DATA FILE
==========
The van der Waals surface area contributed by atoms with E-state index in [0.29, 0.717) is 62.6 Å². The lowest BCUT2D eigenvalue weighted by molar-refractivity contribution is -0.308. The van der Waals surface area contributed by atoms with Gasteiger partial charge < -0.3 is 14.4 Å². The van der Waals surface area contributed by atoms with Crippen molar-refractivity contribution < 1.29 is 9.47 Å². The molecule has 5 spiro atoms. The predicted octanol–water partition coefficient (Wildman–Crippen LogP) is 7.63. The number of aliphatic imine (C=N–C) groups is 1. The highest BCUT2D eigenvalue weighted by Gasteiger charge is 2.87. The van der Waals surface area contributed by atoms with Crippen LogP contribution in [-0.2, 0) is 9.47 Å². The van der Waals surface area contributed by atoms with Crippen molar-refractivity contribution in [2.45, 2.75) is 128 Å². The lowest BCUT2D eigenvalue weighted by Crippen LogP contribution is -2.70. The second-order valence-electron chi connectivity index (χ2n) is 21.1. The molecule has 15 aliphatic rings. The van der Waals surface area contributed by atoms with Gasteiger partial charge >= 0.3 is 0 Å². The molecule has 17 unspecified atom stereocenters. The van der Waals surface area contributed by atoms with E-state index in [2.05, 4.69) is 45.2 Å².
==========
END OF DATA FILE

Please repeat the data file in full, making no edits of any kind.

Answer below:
The van der Waals surface area contributed by atoms with E-state index in [0.29, 0.717) is 62.6 Å². The lowest BCUT2D eigenvalue weighted by molar-refractivity contribution is -0.308. The van der Waals surface area contributed by atoms with Gasteiger partial charge < -0.3 is 14.4 Å². The van der Waals surface area contributed by atoms with Crippen molar-refractivity contribution < 1.29 is 9.47 Å². The molecule has 5 spiro atoms. The predicted octanol–water partition coefficient (Wildman–Crippen LogP) is 7.63. The number of aliphatic imine (C=N–C) groups is 1. The highest BCUT2D eigenvalue weighted by Gasteiger charge is 2.87. The van der Waals surface area contributed by atoms with Crippen LogP contribution in [-0.2, 0) is 9.47 Å². The van der Waals surface area contributed by atoms with Crippen molar-refractivity contribution in [2.45, 2.75) is 128 Å². The lowest BCUT2D eigenvalue weighted by Crippen LogP contribution is -2.70. The second-order valence-electron chi connectivity index (χ2n) is 21.1. The molecule has 15 aliphatic rings. The van der Waals surface area contributed by atoms with Gasteiger partial charge >= 0.3 is 0 Å². The molecule has 17 unspecified atom stereocenters. The van der Waals surface area contributed by atoms with E-state index in [2.05, 4.69) is 45.2 Å².